Prime Minister Andrew Holness Vows To Protect Dancehall Music

Buju Banton PM Andrew Holness
Buju Banton, PM Andrew Holness, Joe Bogdanovich

Jamaica’s Prime Minister Andrew Holness, says he will not stand back and allow dancehall music to deteriorate into depravity. Instead, he will do everything within his power to enable it to thrive.

Holness made the statement at the Civic Ceremony to commemorate the Centenary of the life of Jamaican folklore icon Louise Bennett in Gordon Town, St. Andrew on Sunday. The Prime Minister said that his administration is keen on pushing the positive elements of dancehall which propel artistes to international stardom while getting the destructive elements to take a back seat.

His comments appear to be an implicit rejection of calls by some Dancehall artistes for them to be allowed to use profanities at some Dancehall events without being charged by the police.

“It is not everything that we call ‘culture’ will have the longevity to carry from generation to generation. Societies have died because culture degenerated into decadence. The State cannot just stand by and allow the culture to just degenerate. The State has to work in support of those people who are willing to see to the longevity of the culture,” Holness said.

“Miss Lou’s work will last for hundreds of years to come. Because it represents, not degeneration, but it represents the essence of the regeneration of our people,” the Prime Minister added. “So as Prime Minister it is not my intention to see dancehall degenerate to the point where it is taking up a smaller space on the international stage, where we not getting many hits on Billboard. It is not my intention to see that; it is my intention to see our culture grow and expand.”

Holness said that not all aspects of Jamaican creative expressions have been positive and that the negative expressions, unlike their positive counterparts, are not being embraced in the “highest halls of authority and power” as they are of little cultural value. He referenced the popular and positive Jamaican slang “Big Up Jamaica” which was used by the Secretary of the Treasury of the G7 Nations recently, at its recent meeting which included US president, Donald Trump. The US official said: “Big up Jamaica for all the work that you have been doing with your economy.”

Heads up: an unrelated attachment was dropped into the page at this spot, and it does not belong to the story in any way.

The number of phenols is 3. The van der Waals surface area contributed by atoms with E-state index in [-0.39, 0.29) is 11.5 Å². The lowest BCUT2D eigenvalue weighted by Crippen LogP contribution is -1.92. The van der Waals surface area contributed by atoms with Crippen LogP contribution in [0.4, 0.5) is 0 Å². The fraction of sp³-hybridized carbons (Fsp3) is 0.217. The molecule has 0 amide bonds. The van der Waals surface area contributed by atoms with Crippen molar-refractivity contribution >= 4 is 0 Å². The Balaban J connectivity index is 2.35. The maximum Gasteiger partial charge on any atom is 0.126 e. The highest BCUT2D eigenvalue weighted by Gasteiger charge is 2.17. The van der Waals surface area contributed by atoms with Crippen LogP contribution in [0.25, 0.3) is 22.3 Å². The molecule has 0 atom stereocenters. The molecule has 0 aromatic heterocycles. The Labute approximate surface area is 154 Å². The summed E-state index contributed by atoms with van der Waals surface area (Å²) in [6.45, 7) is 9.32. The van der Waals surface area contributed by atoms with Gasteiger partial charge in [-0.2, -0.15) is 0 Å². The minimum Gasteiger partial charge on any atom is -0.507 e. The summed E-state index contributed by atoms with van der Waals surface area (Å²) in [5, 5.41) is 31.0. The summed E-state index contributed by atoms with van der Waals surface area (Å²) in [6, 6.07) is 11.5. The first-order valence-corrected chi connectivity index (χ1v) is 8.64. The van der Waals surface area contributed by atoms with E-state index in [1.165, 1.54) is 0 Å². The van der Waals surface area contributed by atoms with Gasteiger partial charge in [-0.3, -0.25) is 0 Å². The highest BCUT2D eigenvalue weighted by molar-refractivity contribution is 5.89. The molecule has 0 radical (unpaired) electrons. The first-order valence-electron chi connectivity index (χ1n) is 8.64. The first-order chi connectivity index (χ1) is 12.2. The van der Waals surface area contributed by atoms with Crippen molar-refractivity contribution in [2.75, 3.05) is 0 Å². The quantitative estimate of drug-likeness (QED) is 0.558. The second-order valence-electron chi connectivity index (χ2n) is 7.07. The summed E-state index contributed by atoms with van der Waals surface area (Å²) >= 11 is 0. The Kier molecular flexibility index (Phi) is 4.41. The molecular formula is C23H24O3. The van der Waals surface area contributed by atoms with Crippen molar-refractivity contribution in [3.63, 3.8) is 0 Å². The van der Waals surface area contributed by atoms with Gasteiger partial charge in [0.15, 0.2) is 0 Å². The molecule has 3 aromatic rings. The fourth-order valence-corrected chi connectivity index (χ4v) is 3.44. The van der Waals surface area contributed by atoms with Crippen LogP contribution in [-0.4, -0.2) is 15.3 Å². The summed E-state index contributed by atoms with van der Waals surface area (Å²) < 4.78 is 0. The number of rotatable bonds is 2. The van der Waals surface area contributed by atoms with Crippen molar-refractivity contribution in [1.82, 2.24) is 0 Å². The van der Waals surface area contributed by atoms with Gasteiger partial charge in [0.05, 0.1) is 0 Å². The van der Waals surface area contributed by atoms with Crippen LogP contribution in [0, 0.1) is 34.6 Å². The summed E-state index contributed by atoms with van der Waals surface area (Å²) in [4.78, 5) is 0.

“You know, recently President Obama put out his playlist, and on that playlist, he had a few Jamaican songs, and he had Koffee on it. And music like that represents the regeneration of our culture. That it could be taken up by President Obama, clearly means that it is being taken up widely around the world,” he said.

“I want you to understand that what we create, what we make here as a people has an impact all over the world in the highest halls of authority and power, Jamaica is there,” PM Andrew Holness continues. “But not everything that we do is going to make it there, and not everything that we say is culture is of value, and some of it is actually pulling us down. So we need some more Miss Lous, some more Koffee to take our experience, put it into words so that we can reflect on it and see how we are going to use culture to build our society, our social fabric, our values, and morals.”